Friday, April 01, 2005

TV: Project Greenlight

I’m catching myself up on the “Project Greenlight” season thus far. It’s being rerun on SciFi Channel, which . . . okay? I wasn’t aware that Bravo and SciFi were doing the cross-pollination thing. Although, now that I think about it, I could probably retrofit a theory about “Project Runway” and the costumes in the two “Dune” miniseries.

But anyway.

Does anyone else think that Ben Affleck and Matt Damon plan their entire year around the “Greenlight” season, when they can pop in for the premiere episode, maneuver to get the most socially inept director possible into the project, and then slowly back out the door while poor, overmatched Chris Moore has to stick around, deal with the fallout, and look all bug-eyed as he continually flips out on camera? They must sit down to watch these episodes and die laughing. Of course, from there, Damon goes off to film the next Scorsese movie while Affleck has to record the commentary track for Surviving Christmas, so we all know who’s actually earned that laugh.

As for “Greenlight” and their director, I’m having a hard time believing he’s for real. I mean, on the one hand, it’s certainly believable that an artist could be so talented while making small, personal short films with his family and yet so awkwardly unable to deal with people on any level at all once he’s outside that sphere. But this guy looks like a cross between Paul on “Cheers” and Eyore, what with the slumped shoulders and sad-sack demeanor. He’s a cartoon character of shlumpy indecision.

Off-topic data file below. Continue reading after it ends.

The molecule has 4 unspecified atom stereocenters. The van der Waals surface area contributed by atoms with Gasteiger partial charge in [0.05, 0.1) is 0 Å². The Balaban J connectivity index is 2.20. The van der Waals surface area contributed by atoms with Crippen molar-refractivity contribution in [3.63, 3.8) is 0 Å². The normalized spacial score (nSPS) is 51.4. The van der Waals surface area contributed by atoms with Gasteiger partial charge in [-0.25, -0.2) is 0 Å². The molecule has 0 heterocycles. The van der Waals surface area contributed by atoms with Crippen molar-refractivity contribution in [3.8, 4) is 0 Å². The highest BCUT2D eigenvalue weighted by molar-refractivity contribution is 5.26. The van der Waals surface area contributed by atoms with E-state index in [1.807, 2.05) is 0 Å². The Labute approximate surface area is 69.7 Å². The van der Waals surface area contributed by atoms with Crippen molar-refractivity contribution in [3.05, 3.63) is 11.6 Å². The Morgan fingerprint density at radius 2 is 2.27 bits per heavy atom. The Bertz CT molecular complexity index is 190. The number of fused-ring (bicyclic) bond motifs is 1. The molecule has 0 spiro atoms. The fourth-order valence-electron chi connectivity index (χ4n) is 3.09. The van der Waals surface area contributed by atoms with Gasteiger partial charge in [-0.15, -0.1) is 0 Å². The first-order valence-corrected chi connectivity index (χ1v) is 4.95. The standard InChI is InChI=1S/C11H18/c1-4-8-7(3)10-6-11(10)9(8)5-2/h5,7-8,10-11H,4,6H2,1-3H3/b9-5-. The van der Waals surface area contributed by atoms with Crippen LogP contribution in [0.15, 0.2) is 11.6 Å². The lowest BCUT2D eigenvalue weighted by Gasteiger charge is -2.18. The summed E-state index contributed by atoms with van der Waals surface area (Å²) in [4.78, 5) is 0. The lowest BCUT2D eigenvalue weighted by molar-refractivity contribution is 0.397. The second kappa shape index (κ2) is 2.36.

Thus far, the series had steered away from the writers (a mismatched pair of goofs, one of whom is so obviously on coke) and more towards the producers. Which is a necessity, I suppose, when they’ve been spending their time trying to keep the director from casting his entire fifth grade homeroom in the leading roles.

It’s gotten farther away from being a great look behind the scenes of a movie or closer to the freak show aspect of reality TV. But as freak shows go, I’ve certainly seen worse.

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